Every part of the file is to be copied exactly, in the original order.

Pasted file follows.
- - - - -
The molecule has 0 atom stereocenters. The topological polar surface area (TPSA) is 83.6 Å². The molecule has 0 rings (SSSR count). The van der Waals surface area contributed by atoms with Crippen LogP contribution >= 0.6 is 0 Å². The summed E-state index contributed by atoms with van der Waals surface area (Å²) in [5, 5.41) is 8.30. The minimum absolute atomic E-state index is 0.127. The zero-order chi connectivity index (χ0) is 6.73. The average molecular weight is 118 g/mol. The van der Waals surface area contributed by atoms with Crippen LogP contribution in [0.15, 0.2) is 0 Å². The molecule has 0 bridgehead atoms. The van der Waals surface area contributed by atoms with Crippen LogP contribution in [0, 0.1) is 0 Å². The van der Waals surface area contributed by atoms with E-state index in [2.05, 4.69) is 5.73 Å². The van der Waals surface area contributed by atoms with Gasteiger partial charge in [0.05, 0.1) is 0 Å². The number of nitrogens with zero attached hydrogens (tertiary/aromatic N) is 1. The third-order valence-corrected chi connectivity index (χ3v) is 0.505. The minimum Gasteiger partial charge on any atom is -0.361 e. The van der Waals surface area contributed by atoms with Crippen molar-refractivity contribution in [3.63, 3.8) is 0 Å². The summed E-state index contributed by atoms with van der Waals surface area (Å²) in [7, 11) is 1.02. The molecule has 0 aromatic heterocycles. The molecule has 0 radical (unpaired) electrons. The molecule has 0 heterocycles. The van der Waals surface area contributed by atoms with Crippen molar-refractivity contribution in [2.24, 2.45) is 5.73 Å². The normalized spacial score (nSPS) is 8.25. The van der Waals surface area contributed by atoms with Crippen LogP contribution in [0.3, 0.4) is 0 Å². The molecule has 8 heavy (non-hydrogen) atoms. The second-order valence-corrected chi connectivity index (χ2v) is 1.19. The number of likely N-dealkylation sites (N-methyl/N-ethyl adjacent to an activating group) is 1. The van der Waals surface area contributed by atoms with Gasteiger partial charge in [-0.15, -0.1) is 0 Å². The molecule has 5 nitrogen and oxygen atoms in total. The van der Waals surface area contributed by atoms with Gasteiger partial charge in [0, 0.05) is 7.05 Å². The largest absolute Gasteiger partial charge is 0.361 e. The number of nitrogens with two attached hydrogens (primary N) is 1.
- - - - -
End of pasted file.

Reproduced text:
The molecule has 0 atom stereocenters. The topological polar surface area (TPSA) is 83.6 Å². The molecule has 0 rings (SSSR count). The van der Waals surface area contributed by atoms with Crippen LogP contribution >= 0.6 is 0 Å². The summed E-state index contributed by atoms with van der Waals surface area (Å²) in [5, 5.41) is 8.30. The minimum absolute atomic E-state index is 0.127. The zero-order chi connectivity index (χ0) is 6.73. The average molecular weight is 118 g/mol. The van der Waals surface area contributed by atoms with Crippen LogP contribution in [0.15, 0.2) is 0 Å². The molecule has 0 bridgehead atoms. The van der Waals surface area contributed by atoms with Crippen LogP contribution in [0, 0.1) is 0 Å². The van der Waals surface area contributed by atoms with E-state index in [2.05, 4.69) is 5.73 Å². The van der Waals surface area contributed by atoms with Gasteiger partial charge in [0.05, 0.1) is 0 Å². The number of nitrogens with zero attached hydrogens (tertiary/aromatic N) is 1. The third-order valence-corrected chi connectivity index (χ3v) is 0.505. The minimum Gasteiger partial charge on any atom is -0.361 e. The van der Waals surface area contributed by atoms with Crippen molar-refractivity contribution in [3.63, 3.8) is 0 Å². The summed E-state index contributed by atoms with van der Waals surface area (Å²) in [7, 11) is 1.02. The molecule has 0 aromatic heterocycles. The molecule has 0 radical (unpaired) electrons. The molecule has 0 heterocycles. The van der Waals surface area contributed by atoms with Crippen molar-refractivity contribution in [2.24, 2.45) is 5.73 Å². The normalized spacial score (nSPS) is 8.25. The van der Waals surface area contributed by atoms with Crippen LogP contribution in [0.3, 0.4) is 0 Å². The molecule has 8 heavy (non-hydrogen) atoms. The second-order valence-corrected chi connectivity index (χ2v) is 1.19. The number of likely N-dealkylation sites (N-methyl/N-ethyl adjacent to an activating group) is 1. The van der Waals surface area contributed by atoms with Gasteiger partial charge in [-0.15, -0.1) is 0 Å². The molecule has 5 nitrogen and oxygen atoms in total. The van der Waals surface area contributed by atoms with Gasteiger partial charge in [0, 0.05) is 7.05 Å². The largest absolute Gasteiger partial charge is 0.361 e. The number of nitrogens with two attached hydrogens (primary N) is 1.